Active Stocks

AAA

DEFINITION of 'Active Stocks'

Listed shares on an exchange that are heavily traded. Active stocks are actively bought and sold, and often have a large number of shares outstanding. Because they are heavily traded, active stocks often have low bid-ask spreads as a result of their increased liquidity.

INVESTOPEDIA EXPLAINS 'Active Stocks'

The most active stocks are listed each day with the volume and the day's gain or loss. They could be actively traded because they have a large number of shares outstanding, or because of a special situation such as there being a tender offer for the company or because of unexpected news.

RELATED TERMS
  1. Stock

    A type of security that signifies ownership in a corporation ...
  2. Exchange

    A marketplace in which securities, commodities, derivatives and ...
  3. Liquidity

    1. The degree to which an asset or security can be bought or ...
  4. Trade

    A basic economic concept that involves multiple parties participating ...
  5. Bid-Ask Spread

    The amount by which the ask price exceeds the bid. This is essentially ...
  6. Valium Picnic

    A market holiday or a slow trading day.
RELATED FAQS
  1. Under what circumstances would someone enter into a repurchase agreement?

    In finance, a repurchase agreement represents a contract between two parties, where one party sells a security to the other ... Read Full Answer >>
  2. Is there a way to include intangible assets in book-to-market ratio calculations?

    The book-to-market ratio is used in fundamental analysis to identify whether a company's securities are overvalued or undervalued. ... Read Full Answer >>
  3. What types of corporations would be expected to have higher growth rates than more ...

    Investors looking for corporations with higher-than-average growth rates have several factors to consider. Although younger ... Read Full Answer >>
  4. What tax implications are there for parties involved with a reverse repurchase agreement?

    A reverse repurchase agreement – sometimes referred to as a reverse repo – is the purchase of an asset with a simultaneous ... Read Full Answer >>
  5. What happens if a software glitch fails to execute the strike price I set?

    If you've ever suffered the frustrating experience of having an order not filled or had a strike price fail to execute because ... Read Full Answer >>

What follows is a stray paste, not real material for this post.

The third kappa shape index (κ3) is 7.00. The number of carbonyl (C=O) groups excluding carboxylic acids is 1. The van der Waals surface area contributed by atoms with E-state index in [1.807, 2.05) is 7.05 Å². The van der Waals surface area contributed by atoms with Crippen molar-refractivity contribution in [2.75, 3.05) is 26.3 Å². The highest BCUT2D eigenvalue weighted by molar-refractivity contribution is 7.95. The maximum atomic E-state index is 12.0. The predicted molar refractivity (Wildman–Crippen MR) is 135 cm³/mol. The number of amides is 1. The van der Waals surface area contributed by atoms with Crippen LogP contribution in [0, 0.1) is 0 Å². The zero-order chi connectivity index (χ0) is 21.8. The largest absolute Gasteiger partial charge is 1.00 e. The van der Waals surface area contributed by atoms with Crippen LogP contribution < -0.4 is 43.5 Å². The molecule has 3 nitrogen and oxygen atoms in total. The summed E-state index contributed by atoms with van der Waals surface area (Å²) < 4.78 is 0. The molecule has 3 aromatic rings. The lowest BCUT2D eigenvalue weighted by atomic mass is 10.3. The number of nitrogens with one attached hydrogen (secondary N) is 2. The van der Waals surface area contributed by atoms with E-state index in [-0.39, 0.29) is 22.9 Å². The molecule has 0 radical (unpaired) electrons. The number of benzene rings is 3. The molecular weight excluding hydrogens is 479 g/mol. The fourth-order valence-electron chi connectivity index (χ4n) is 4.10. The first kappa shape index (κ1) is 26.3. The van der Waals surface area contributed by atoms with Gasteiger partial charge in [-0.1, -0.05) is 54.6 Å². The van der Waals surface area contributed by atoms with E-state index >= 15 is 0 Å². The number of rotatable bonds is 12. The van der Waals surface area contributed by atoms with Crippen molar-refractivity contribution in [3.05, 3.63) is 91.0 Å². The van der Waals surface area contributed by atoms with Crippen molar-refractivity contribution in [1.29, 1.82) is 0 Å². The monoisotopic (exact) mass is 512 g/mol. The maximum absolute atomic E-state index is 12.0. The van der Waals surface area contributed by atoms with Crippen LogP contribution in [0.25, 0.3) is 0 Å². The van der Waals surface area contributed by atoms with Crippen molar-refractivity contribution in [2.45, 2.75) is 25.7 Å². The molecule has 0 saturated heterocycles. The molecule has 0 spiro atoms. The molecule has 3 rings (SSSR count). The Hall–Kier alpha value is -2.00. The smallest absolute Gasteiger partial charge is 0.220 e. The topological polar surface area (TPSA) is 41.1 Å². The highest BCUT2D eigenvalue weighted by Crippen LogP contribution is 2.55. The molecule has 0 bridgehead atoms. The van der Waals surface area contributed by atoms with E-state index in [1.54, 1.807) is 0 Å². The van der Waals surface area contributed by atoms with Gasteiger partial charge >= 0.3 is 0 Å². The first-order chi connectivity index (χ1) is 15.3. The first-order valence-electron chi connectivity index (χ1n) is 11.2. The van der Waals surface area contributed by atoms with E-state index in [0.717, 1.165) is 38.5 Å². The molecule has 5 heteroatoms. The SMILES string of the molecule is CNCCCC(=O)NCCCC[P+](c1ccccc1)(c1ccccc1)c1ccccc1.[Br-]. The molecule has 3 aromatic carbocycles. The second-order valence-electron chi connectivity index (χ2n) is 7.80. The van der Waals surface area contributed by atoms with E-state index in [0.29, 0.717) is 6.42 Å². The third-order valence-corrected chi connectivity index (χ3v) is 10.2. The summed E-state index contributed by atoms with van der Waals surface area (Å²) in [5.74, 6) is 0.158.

6. Are so-called self-offering and self-management covered by "Financial Instruments ...

    As the Financial Services Agency (FSA) explains, self-offering of interests in collective investment schemes falls under ... Read Full Answer >>
Related Articles
  1. Investing Basics

    Earn More Profit With Less Trading

    Avoiding overtrading can save your money and your sanity. Find out how to slow your turnover and build your profits.
  2. Investing Basics

    The Basics Of The Bid-Ask Spread

    The bid-ask spread is essentially a negotiation in progress. To be successful, traders must be willing to take a stand and walk away in the bid-ask process through limit orders.
  3. Options & Futures

    Understanding Financial Liquidity

    Understanding how this measure works in the market can help keep your finances afloat.
  4. Options & Futures

    How To Use Volume To Improve Your Trading

    Volume is a simple yet powerful way for traders and investors to increase their profits and minimize risks.
  5. Active Trading Fundamentals

    The Power Of Program Trades

    Learn how programs make up a significant portion of the volume traded each day.
  6. Economics

    Greece Isn’t The Only Problem U.S. Stocks Face

    Both stocks and bonds fell last week, due to several factors dampening investor sentiment. The most obvious one is the evolving situation in Greece.
  7. Investing Basics

    What Does Spot Price Mean?

    Spot price is the current price at which a security may be bought or sold.
  8. Investing Basics

    How Does a Dividend Reinvestment Plan Work?

    A dividend reinvestment plan allows investors to use their dividends to purchase more shares of the corporation’s stock, rather than receiving payment.
  9. Investing

    What’s Driving Markets Today

    While U.S. stocks managed to eke out modest gains last week, it wasn’t without some violent swings along the way.
  10. Investing

    Why Higher Rates Could Be Good News For Consumers

    While rates remain extraordinarily low by historical standards, in the last few months we have witnessed a modest change in the environment.

You May Also Like

Hot Definitions
  1. Treasury Yield

    The return on investment, expressed as a percentage, on the debt obligations of the U.S. government. Treasuries are considered ...
  2. Bund

    A bond issued by Germany's federal government, or the German word for "bond." Bunds are the German equivalent of U.S. Treasury ...
  3. European Central Bank - ECB

    The central bank responsible for the monetary system of the European Union (EU) and the euro currency. The bank was formed ...
  4. Quantitative Easing

    An unconventional monetary policy in which a central bank purchases private sector financial assets in order to lower interest ...
  5. Current Account Deficit

    A measurement of a country’s trade in which the value of goods and services it imports exceeds the value of goods and services ...
  6. International Monetary Fund - IMF

    An international organization created for the purpose of: 1. Promoting global monetary and exchange stability. 2. Facilitating ...
Trading Center
×

You are using adblocking software

Want access to all of Investopedia? Add us to your “whitelist”
so you'll never miss a feature!